Call it the recipe for success in coaching, but when you don’t put the person’s needs at the forefront of your work, you miss out on the “human” component of coaching. And this component can often determine the success of the coaching.

What Is the “Human” Component of Coaching?

The human component simply refers to the fact that the coaching strategy should answer the specific needs of the client in need of help.

Let’s take two scenarios to help you see the human component in action:

1.  The General Approach

A person looking for coaching and support certainly has many options in 2022. In fact, you may even be inclined to sign up for a masterclass or course that can help you work on some of your issues to reach your goals.

These types of classes have a “general” approach. They tackle certain subjects in a way that a large group of people can have something to learn and gain from them.

The coach will likely prepare a set of videos, booklets, checklists, and other materials to offer their clients, and help them move through the course.

And you can learn a lot from this type of approach, especially if you’ve never worked with a professional to improve your skills and mindset to overcome challenges and reach your goals. But, with this approach, you are missing out on essential interactions with your coach.

2.  The “Human” Approach

The human approach to coaching essentially means your coach will build an actual relationship with you, instead of just sharing tips and tricks. For starters, the human approach involves identifying your unique needs and expectations.

You will meet with your coach and get support for your circumstances, instead of an overall approach to becoming more successful or socially open. The human approach puts you, as an individual, at the frontline of the entire process, and not a potential group of people.

Which One Is Better?

It should be said that both approaches have their time and place. The general approach, be it in the form of a class or a course can certainly help people achieve meaningful results and even clarify some questions they may have about their future.

But in most cases, people respond better to the “human” approach, simply because it is tailored to their individual circumstances.

So when you choose a course, a program, or a coach, always let your individual needs guide you. Ask yourself:

“Can this really help me? Is it appropriate for my goals?”

Once you do that, you’ll be able to effectively navigate the world of coaching and find the tips, tricks, and the people who can genuinely help you achieve what you want.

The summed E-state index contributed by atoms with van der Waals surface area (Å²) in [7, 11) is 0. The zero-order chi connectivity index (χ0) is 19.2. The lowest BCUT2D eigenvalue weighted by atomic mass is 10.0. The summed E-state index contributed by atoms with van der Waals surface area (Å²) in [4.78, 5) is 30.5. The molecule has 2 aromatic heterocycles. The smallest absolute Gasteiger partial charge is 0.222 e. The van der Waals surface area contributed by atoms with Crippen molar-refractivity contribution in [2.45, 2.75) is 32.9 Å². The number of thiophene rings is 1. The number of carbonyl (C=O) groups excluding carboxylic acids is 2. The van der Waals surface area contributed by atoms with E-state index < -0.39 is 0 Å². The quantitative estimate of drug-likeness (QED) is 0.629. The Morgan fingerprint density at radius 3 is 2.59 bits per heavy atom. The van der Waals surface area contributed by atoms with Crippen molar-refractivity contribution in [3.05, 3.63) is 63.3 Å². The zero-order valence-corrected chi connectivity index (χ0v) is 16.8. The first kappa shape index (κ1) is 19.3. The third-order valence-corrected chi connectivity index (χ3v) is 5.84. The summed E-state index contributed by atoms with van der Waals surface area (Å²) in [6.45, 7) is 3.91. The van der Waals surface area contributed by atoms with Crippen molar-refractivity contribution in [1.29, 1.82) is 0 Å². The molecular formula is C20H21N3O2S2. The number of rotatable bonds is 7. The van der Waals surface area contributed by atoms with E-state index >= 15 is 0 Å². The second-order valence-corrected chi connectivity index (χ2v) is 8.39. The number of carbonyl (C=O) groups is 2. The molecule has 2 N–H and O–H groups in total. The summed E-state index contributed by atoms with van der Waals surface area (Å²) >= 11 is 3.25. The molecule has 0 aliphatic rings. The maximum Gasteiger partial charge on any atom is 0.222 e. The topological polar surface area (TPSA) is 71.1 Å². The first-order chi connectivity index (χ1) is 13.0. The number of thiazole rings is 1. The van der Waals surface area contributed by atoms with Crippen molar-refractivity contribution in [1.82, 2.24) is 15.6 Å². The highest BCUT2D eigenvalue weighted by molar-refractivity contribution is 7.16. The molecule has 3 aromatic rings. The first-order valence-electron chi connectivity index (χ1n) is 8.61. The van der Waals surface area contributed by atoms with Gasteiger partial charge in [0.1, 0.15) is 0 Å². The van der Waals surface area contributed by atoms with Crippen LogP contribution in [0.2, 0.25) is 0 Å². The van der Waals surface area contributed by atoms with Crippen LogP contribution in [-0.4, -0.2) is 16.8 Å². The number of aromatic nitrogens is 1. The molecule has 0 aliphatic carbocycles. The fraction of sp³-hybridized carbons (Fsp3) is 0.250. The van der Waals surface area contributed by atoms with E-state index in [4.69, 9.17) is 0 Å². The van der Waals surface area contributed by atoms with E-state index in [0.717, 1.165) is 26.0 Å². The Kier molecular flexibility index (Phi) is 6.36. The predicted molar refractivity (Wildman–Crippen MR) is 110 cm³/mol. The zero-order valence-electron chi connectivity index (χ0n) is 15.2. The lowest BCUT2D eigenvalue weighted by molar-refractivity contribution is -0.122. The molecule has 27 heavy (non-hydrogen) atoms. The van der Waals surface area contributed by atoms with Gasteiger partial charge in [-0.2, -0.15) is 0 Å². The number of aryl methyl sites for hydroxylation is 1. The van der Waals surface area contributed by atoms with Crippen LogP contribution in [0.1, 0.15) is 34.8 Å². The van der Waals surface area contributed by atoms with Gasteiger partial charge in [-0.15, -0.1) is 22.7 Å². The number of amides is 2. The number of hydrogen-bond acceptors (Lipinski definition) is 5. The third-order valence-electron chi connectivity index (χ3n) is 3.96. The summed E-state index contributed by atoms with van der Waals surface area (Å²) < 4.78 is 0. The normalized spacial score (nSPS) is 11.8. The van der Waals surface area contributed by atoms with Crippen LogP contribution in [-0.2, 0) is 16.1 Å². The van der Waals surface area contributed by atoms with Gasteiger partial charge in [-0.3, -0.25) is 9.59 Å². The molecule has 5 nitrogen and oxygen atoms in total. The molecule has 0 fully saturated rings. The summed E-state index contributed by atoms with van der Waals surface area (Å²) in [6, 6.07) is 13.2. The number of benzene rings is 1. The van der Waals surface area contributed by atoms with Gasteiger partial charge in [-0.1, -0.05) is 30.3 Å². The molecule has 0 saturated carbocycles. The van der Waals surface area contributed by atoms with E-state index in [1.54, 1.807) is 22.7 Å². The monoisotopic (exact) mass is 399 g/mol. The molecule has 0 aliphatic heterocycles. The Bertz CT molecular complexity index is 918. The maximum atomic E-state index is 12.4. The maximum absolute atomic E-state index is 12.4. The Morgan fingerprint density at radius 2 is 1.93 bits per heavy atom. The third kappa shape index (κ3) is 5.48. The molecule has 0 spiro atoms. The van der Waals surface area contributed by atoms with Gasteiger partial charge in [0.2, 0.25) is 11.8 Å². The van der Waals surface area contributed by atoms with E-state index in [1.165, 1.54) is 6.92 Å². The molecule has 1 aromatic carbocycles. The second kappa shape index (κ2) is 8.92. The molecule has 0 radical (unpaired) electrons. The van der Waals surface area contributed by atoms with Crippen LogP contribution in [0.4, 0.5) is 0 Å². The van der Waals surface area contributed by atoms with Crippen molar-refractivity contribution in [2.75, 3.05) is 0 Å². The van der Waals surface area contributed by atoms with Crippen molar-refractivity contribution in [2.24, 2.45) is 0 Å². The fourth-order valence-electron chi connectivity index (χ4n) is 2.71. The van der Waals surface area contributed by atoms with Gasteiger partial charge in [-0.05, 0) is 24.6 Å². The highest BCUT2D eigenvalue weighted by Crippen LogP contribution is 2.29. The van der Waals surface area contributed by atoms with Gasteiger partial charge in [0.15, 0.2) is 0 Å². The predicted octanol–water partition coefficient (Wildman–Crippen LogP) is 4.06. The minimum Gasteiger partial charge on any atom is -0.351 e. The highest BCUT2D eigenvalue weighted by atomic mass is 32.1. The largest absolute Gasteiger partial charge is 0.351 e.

Virtual Coaching: The Good, The Bad, And the Disclaimer

By: David Herdlinger

We’re living in an increasingly virtual world. Because of the Covid-19 pandemic, many industries were forced to embrace the remote or hybrid workplace a lot sooner than expected, or even regardless if they’d ever made such plans.

But like it or not, we now have countless digital opportunities at our fingertips, including professional coaching.

But does it work? Does video-calling your coach yield the same benefits as face-to-face meetings?

Let’s unpack the issue.

The Good of Virtual Coaching

Professional or personal coaching can be incredibly powerful for a lot of people in need of a little help reaching their goals.

But depending on where you live, you might not have access to the best coaches, or even not have one in your area at all.

Virtual coaching, therefore, allows many more people to access these types of services, from anywhere, and even at any time.

This leads to some compelling advantages:

  • Easily fit the coaching sessions into your busy schedule
  • Find more opportunities to get coaching even for niche matters
  • Get the chance to find a coach who can truly help your specific situation, etc.

The Bad of Virtual Coaching

There are two things I want to mention here:

First, you need to be careful who you trust. Since virtual coaching is on the rise, naturally many people may try to take advantage of them. It’s important to fully vet the coach and be sure you’re going to work with someone who’s experienced and can genuinely guide you to the success you look for.

That’s the biggest downside of virtual coaching.

But, there’s also a matter of what style you may respond best to. Simply put, some people still need face-to-face experience. The message resonates much clearer with them when they receive it live, as opposed to a video call.